“Today, Ganta Hospital, its clinics, and School of Nursing, strengthened by an expanding relationship with the United Methodist University in Monrovia, are making a major contribution toward health and health services in Liberia,” said the May-Hollon statement. “United Methodist Bishop John Innis and his Liberia Annual Conference are strategic players in health services in Liberia. Our health ministries also enjoy the good will of Liberian President Ellen Johnson-Sirleaf, who is United Methodist and will be addressing our 2008 quadrennial General Conference in Fort Worth in April.”
Bishop May noted that plans are underway to significantly ramp up support of programs in malaria, HIV/AIDS, and tuberculosis in Liberia. Ganta Hospital will extend its health ministries to surrounding areas using successful models of community-based health care from church-related Kissy Hospital in Sierra Leone. This will involve the assistance of traditional health attendants and community representatives.
Global Ministries and the Liberia Annual Conference are partners in a number of health ventures, including health education for students in the country’s United Methodist elementary and secondary schools. Through a church scholarship, Allen Zomonway, head of Ganta’s community health department, is completing a graduate degree at Africa University in Zimbabwe. Scholarships are also provided to several nursing students.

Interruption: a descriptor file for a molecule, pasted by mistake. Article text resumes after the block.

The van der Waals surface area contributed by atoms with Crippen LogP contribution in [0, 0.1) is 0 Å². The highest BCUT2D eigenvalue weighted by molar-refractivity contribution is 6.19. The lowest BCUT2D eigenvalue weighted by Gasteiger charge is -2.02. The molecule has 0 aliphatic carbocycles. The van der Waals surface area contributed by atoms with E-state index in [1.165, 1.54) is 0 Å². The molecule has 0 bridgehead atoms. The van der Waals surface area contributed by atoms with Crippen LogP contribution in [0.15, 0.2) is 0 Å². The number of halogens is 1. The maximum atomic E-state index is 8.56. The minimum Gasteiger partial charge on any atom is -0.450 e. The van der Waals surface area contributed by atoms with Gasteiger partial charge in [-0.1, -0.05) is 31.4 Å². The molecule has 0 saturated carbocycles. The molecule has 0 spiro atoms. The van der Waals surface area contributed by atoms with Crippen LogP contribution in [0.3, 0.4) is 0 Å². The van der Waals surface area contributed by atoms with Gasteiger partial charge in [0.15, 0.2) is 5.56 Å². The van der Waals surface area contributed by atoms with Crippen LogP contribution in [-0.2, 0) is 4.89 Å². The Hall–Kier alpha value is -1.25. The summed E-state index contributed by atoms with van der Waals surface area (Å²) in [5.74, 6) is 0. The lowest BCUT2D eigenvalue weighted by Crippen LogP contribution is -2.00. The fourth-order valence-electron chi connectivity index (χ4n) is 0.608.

The development of health services in many African countries is hindered by a “brain drain” to more developed areas. Bishop May said that the church “sees Ganta School of Nursing as the key to cultivating and keeping local health professions in both the long and short terms.”
The United Methodist Church is considering what would be involved to develop Ganta Hospital into a center of learning and high quality medical practice for the whole of West Africa.
The full text of the May-Hollon statement follows:
We are grateful to President and Mrs. Bush for both lifting up health challenges in Africa and for pointing to public and private measures to meet those needs. We were heartened by the Bushes' visits to health facilities, especially malaria centers in Ghana, Tanzania, Rwanda, and are especially pleased that the trip included a stop in Liberia, a country where The United Methodist Church is deeply engaged in health ministries, particularly in programs to overcome the diseases of poverty such as malaria, HIV/AIDS, and tuberculosis. The United Methodist Ganta Hospital is a major health facility in northern Liberia and one we are working to expand. Ganta has risen from the ashes of grave damage in the second Liberian Civil war eight years ago to become a thriving health center.
Today, Ganta Hospital, its clinics, and School of Nursing, strengthened by an expanding relationship with the United Methodist University in Monrovia, are making major contributions toward health and health services in Liberia. United Methodist Bishop John Innis and his Liberia Annual Conference are strategic players in health services in Liberia. Our health ministries also enjoy the good will of Liberian President Ellen Johnson-Sirleaf, who is United Methodist and will be addressing our 2008 quadrennial General Conference in Fort Worth in April.
Date posted: Feb 22, 2008